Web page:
Galileo's Daughter: A Historical Memoir of Science, Faith, and Love - Part Three, in Rome Summary & Analysis

Dava Sobel
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At the end of 1629, Galileo had finished writing DIALOGUE ON THE TIDES, which was sent to Maria Celeste for copying, a duty that the faithful daughter took on with great pride. Galileo and Maria Celeste developed an even closer relationship. Galileo, who had often been a source of financial aid and love to his eldest daughter, now began to work on several items at the convent, which would require the use of his hands. At first, Maria Celeste felt trepidation about asking Galileo for this help as "the work is rather more suited to a carpenter than a philosopher." Regardless, Galileo took on the several projects including repairing the window in Maria Celeste's cell and repairing the convent clock which had been purchased by Galileo's brother, Michelangelo. Both Maria Celeste and Vincenzio had attempted to fix the clock to...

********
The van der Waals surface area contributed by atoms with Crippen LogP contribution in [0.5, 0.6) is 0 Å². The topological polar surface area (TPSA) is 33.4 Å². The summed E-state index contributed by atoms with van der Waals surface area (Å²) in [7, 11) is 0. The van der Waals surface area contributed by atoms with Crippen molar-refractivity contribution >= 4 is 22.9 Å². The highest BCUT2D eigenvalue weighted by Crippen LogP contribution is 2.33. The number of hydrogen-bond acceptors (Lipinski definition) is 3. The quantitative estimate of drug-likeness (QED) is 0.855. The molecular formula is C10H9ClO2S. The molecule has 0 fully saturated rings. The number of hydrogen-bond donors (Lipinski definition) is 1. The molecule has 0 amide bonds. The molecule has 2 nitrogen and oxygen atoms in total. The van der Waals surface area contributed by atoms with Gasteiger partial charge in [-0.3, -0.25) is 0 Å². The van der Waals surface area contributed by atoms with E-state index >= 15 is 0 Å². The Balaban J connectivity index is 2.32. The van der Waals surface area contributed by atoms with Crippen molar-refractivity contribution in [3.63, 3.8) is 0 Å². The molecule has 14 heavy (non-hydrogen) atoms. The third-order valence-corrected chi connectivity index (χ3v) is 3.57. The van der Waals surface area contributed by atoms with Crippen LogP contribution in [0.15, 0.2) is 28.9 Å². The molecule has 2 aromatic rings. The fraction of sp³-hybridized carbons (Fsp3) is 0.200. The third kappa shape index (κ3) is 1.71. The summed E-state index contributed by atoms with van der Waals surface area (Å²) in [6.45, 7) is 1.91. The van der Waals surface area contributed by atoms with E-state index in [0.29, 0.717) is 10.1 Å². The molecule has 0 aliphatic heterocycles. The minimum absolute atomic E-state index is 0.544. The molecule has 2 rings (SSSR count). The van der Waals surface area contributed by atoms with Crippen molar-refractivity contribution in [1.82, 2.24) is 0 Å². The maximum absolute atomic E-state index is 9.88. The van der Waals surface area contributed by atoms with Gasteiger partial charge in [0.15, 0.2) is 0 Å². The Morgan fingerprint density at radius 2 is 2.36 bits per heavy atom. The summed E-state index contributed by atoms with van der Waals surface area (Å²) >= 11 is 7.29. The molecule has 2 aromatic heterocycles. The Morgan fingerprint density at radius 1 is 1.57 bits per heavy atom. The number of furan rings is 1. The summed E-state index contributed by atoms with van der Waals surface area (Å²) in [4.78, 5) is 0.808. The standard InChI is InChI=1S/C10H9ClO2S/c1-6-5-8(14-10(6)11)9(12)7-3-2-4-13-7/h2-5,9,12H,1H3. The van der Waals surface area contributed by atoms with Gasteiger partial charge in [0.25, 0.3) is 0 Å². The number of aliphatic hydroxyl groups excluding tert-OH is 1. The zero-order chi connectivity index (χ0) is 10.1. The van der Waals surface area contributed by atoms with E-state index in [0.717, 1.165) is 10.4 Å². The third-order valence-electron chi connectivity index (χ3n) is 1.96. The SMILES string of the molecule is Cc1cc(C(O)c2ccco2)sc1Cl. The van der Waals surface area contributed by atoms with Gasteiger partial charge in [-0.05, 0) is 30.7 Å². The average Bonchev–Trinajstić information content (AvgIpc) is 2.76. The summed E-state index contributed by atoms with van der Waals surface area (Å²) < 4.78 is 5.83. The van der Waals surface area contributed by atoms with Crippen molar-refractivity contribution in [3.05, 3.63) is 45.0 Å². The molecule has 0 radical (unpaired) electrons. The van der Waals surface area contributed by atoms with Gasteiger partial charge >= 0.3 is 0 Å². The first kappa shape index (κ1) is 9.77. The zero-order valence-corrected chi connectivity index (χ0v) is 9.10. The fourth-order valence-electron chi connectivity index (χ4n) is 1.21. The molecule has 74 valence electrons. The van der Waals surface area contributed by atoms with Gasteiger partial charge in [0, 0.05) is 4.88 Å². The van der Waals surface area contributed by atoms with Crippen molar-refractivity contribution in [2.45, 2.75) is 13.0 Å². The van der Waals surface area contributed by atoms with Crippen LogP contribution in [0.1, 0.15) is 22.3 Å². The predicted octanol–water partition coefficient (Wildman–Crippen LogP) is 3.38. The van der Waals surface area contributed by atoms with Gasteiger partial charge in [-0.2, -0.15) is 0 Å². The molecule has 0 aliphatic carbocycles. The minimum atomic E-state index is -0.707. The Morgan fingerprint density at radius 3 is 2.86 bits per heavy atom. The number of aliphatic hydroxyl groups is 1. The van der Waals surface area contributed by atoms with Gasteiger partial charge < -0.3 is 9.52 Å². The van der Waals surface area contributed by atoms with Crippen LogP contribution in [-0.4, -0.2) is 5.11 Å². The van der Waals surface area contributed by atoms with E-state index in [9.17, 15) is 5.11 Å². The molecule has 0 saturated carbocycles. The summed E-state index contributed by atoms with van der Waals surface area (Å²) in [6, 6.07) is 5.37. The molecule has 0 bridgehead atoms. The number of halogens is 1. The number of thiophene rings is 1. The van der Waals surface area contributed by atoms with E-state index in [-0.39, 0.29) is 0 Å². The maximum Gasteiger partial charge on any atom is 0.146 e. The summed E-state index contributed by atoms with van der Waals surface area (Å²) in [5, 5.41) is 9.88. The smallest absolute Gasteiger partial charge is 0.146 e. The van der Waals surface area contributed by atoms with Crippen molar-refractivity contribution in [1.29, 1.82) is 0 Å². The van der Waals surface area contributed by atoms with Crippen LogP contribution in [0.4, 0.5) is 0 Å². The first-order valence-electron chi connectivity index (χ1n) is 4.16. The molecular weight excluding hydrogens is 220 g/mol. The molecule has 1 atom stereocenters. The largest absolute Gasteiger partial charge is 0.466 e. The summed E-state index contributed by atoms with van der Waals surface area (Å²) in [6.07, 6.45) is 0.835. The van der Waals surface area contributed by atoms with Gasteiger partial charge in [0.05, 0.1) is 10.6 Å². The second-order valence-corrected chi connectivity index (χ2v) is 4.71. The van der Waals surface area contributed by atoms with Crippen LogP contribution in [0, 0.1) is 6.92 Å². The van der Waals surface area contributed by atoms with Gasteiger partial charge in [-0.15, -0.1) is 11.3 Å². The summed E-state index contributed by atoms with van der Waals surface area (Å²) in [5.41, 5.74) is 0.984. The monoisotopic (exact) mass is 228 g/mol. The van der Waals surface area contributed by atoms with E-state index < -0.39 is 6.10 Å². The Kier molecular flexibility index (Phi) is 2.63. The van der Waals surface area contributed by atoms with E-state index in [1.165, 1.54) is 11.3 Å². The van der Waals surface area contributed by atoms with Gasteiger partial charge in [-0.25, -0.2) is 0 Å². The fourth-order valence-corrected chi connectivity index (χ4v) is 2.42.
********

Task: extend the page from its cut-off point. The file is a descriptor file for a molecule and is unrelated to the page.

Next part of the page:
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This section contains 1,766 words
(approx. 5 pages at 400 words per page)
Buy the Galileo's Daughter: A Historical Memoir of Science, Faith, and Love Study Guide
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